The Christmas Funk

First responders, soldiers, and ER docs train for this. In high-stress, emergency, life threatening situations (it doesn’t matter whose life is threatened), they shut down their emotional response to the situation at hand and become coldly analytical. This is a learned skill although some people are unable to do it. You want the ER doctor to get that way when your blood pressure is crashing, and your eyes start to roll up like a slot machine. Soldiers must do this on the battlefield to stay alive. Emotional detachment can be a good thing in some situations.

So why do I feel like I am a walking zombie these days? Why do so many people say that they feel like they are cut off from the usual sense of Christmas cheer? Is it because of our isolation? Is it existential fear? Or has this year been so “off” that most folks are just unable to get back “on” right now?

My theory is that the global population is undergoing a low-grade existential crisis. When we learn of perfectly healthy 30-year-olds succumbing to the virus while (statistically far fewer) 70-year-olds survive after two weeks of discomfort, there is no logic to this disease. It is a game of roulette with potentially deadly odds. Yes, we can greatly reduce the odds to ourselves and others by simply wearing masks. AND WE SHOULD. But that is not a perfect solution and the politicization of practical, effective, affordable public health protection will go down as an historical travesty.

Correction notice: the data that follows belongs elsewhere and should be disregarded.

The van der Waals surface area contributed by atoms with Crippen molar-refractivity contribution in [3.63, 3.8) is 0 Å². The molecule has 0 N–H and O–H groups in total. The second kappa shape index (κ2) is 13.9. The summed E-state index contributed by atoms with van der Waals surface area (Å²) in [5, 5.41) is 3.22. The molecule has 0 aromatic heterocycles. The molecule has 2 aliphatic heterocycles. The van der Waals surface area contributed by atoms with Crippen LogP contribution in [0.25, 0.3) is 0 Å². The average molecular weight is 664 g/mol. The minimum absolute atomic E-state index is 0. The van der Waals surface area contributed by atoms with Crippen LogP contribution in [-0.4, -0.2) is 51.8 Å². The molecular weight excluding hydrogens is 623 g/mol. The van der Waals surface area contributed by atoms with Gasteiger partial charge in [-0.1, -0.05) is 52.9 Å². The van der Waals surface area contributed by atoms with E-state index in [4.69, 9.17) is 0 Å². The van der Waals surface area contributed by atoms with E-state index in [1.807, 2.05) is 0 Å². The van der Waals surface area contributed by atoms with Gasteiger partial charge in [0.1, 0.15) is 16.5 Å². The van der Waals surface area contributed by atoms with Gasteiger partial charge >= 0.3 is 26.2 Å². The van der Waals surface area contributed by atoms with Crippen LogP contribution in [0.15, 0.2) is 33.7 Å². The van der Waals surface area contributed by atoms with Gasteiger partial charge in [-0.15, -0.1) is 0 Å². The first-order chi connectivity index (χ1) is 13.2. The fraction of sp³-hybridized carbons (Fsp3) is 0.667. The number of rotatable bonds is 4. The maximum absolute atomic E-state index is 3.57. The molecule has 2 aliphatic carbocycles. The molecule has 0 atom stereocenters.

Back to the theory – Anyone who listens to the news will have some sense that every trip to the grocery store, even while wearing a mask, might be your last trip. This is the very definition of an existential crisis. The constant, low-grade fear can lead to emotional shut-down. At some level, each person weighs every potential action as a risk-benefit calculation. “Should I” or “shouldn’t I”?

For me, even the little things in life that would help me smile seem to have lost their pleasure-ability. Every action that might yield a positive emotional response seems muted as if a wet blanket were thrown over it. A few people have shared similar things with me, so it is possible many others feel the same way. What to do about it?

My suggestion is to really pay extra attention to the little things. Does a particular food dish make you smile, any music, a friend? Find a couple of things or people that make you smile and work with that. There is a little bit of the divine spark in everything. Your job is to find those sparks. Treasure them. Make them come alive.

Once you have recovered even a little bit of that thing that makes the corners of your mouth turn upward, keep exercising those emotional muscles by doing things to make you smile. You may not be able to completely banish the 2020 Christmas funk, but you can get pretty far with it.

The reason why this recovery is so important now, is that we need to recognize the singular intervention of God in human history. This is a huge, celebratory, praise-worthy event that we cannot celebrate unless we can cast off some of that 2020 Christmas funk. As the familiar hymn advises, “Let every heart, prepare Him room.”

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